• There are also some simplifications to the course editing process.
  • The text editor features improved handling of tables.

If you’d prefer these features recapped in an Australian-accented jaunty video, well, that’s also available:

As always, if you have questions about anything involving Moodle, please get in touch with your instructional technologist!

Copying a Moodle course from a previous semester

Tip of the Week

If you’re at all like me, you’ve looked at the calendar, and realized that it’s August 8th! That’s right – fall classes start in just a few weeks. Fortunately, there is one task that is easy to get out of the way, and thanks to this summer’s Moodle upgrade, you can copy your Moodle course from a previous semester to this fall’s course instance with just a few clicks.

Keep in mind, this process will take a few minutes, depending on the amount of content you have in the course you are copying. It will probably take less time if you do this while on campus (since you will be on the same network as the Moodle server).

01_Import_CourseHere’s how to copy your course:

  1. Go to the Fall 16 instance of your course, and find the Administration box. It’s usually in the left-hand column, but that might be different if you have customized your Moodle layout. Click the Import link. The administration box looks like the image on the right.
  2. On the next screen, you’ll be asked to select the course to copy content from. Chances are, you have more courses in Moodle than can fit in this small window, so you will need to refine the display by entering a key term to identify the course. You can use the course number, or a keyword to refine the results. Enter the terms, then click Search.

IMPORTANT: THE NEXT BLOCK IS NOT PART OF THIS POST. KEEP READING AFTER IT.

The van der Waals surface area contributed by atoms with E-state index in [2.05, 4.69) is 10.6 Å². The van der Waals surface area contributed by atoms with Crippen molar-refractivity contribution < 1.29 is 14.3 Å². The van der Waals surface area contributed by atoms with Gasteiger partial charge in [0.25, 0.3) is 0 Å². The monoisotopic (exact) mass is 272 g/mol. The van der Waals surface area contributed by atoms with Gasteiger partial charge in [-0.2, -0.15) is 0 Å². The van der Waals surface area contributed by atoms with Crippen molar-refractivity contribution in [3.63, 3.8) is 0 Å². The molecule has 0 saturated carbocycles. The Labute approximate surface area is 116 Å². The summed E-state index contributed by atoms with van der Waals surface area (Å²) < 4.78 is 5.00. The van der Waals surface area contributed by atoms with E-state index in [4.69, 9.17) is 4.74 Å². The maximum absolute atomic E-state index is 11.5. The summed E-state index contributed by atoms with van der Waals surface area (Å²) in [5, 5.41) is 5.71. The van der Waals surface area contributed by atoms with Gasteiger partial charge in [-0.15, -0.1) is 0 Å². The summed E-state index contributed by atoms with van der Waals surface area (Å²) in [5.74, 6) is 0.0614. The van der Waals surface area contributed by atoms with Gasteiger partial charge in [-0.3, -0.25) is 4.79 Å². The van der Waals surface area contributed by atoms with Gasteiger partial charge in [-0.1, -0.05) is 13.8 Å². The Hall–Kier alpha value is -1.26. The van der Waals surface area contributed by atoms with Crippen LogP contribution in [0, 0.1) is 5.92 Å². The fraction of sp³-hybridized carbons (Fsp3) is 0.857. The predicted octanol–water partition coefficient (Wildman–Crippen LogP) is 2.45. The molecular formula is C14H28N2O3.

3. When you’ve found the course you are copying from, select the radio button next to that course title and click Continue02_Import_Course
  4. On the next screen, you most likely want to click the Jump to final step button. This will copy everything from the course you selected in Step 3 except for the participant list. (If you want to copy only some of the content from the course, you can click the Next button, and that will give you the option to select specific files from the previous course instance – but you can always copy the entire course and delete what you don’t want to use this fall.)
  5. When the import is done, you’ll get a green confirmation box, and click the Continue button. Your course should look exactly like the previous semester’s course.

If you run into issues, the STA Program is your first stop for getting help. If they encounter issues as well, they can help escalate to your Instructional Technologist with more accurate troubleshooting information.

Hopefully, copying your Moodle course content with just a few clicks relieves some of the semester start-up stress!